Monument to the 100th Pennsylvania Volunteer Infantry Regiment at Antietam

Antietam Map Showing Movement of the Regiment across Burnside's Bridge and the Location of Roundheads Monument in "Flash" Movie Format by the webauthor, David L. Welch


I found this fantastic silouette image awhile ago but can't find the image that references the photographer anymore when I search the internet.  If this is your photo, please contact me so that I can provide proper reference.  I am also using this image on my "launch page" URL of



The following is a transcription of the 1904 dedication of the 100th PVI monument at Antietam from a 1904/1905 Newspaper article that was attached in Col. Norman J. Maxwell's Scrapbook.  The article is transcribed for the 100th Penn. Website by Tami McConahy


Monument erected on the Antietam battlefield to the memory of the men, living and dead, of the One Hundredth Regiment Pennsylvania Veteran Volunteers, who participated in the battle of Antietam, Sept. 17, 1862.


Dedicated September 17th, 1904.

At the thirty-seventh annual meeting of the Society of the Roundheads held in Carnegie September 19th, 1902, a motion was offered and passed appointing the following persons a committee to confer with similar committees from other Pennsylvania regiments interested in the erection of monuments on the Antietam battlefield, viz.: John W. Morrison, Wm. H. Underwood, J. L. McFeeters, N. J. Maxwell, and J. C. Stevenson. It was understood that this committee had power to act for the regiment in securing appropriations and if successful select design and make contract for erection of monument at a point on the battlefield where or near where the regiment was engaged.

At the thirty-eighth annual reunion, held at Wampum August 19, 1903, the members of said committee, with the exception of Mr. Morrison, met and organized by the election of J. W. Morrison as president and J. C. Stevenson as secretary.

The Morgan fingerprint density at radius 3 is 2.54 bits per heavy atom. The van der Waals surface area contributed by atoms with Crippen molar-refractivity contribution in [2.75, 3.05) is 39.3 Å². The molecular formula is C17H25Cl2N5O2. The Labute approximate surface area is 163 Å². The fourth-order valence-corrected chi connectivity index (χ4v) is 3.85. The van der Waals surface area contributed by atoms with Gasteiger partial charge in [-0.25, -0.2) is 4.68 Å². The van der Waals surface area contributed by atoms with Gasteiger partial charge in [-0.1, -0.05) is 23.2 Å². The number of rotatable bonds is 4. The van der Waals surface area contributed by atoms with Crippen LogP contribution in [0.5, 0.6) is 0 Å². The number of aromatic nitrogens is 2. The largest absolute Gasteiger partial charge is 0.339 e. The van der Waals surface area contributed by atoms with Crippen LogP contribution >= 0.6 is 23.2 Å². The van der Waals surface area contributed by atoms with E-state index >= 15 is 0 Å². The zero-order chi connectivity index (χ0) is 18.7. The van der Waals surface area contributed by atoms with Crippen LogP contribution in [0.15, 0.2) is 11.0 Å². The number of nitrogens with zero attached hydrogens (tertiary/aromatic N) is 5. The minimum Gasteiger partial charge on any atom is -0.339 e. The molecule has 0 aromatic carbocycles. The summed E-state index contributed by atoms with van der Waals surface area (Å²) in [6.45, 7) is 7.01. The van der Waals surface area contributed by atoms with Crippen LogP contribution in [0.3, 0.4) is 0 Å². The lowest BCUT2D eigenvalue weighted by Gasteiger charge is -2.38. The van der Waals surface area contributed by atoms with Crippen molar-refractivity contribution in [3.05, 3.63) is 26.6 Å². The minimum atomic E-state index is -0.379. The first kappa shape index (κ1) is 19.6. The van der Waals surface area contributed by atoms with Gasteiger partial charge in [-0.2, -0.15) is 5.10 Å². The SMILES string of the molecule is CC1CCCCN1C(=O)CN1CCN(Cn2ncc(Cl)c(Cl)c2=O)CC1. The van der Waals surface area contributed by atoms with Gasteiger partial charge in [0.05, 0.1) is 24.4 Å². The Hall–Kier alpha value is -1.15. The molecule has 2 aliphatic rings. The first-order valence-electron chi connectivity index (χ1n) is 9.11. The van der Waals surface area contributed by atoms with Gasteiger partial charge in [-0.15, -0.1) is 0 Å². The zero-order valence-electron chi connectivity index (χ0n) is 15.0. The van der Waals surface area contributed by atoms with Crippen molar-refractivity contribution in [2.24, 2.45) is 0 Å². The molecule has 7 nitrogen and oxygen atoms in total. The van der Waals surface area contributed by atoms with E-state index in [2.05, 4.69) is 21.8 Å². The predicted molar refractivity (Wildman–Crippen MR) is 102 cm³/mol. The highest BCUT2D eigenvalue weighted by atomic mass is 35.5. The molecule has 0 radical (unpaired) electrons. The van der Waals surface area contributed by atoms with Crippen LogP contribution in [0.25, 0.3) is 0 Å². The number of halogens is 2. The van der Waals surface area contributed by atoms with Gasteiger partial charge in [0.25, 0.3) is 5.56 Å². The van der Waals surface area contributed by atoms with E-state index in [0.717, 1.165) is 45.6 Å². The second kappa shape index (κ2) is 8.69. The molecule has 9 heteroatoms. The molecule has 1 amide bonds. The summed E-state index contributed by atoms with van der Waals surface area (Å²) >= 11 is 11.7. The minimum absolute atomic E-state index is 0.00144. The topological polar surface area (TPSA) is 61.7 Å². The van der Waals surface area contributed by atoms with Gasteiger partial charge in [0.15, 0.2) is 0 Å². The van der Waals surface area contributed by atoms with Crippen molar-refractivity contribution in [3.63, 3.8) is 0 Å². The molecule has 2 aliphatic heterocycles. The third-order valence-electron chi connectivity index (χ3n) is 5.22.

On the 19th of September following a majority of this committee visited the battlefield and selected a point on Branch avenue near the junction of the road from Burnside bridge to Sharpsburg, and nearby the outskirts of the village.

After examining a large number of designs shown by a number of competitors a design presented by J. H. Walling, of New York City, was chosen. The state committee having as a matter of economy awarded all of the thirteen monuments to the Van Amringe Granite Company, of Boston, a new design to be selected.

The monument was erected and on the 17th day of September in the presence of ten members of the regiment, it was dedicated, Comrade Wm. H. Underwood, of Company A, making the address.



The bronze statue 7 feet 4 inches tall, including its bronze plinth, represents in an exceedingly faithful manner the youthful American Volunteer of ‘61 - ‘65. He is represented at a moment when as an outpost or sentinel he hears in close proximity to his beat the approach of possibly an enemy, he halts and challenges the newcomer, and as may be seen, is in a position to place his gun to his shoulder and fire if his challenge is not heeded. The clear-cut, manly features are strikingly interesting and characteristic of the young men who gave their lives and services to their country. The accouterments, uniform and every detail of the figure is faithfully portrayed.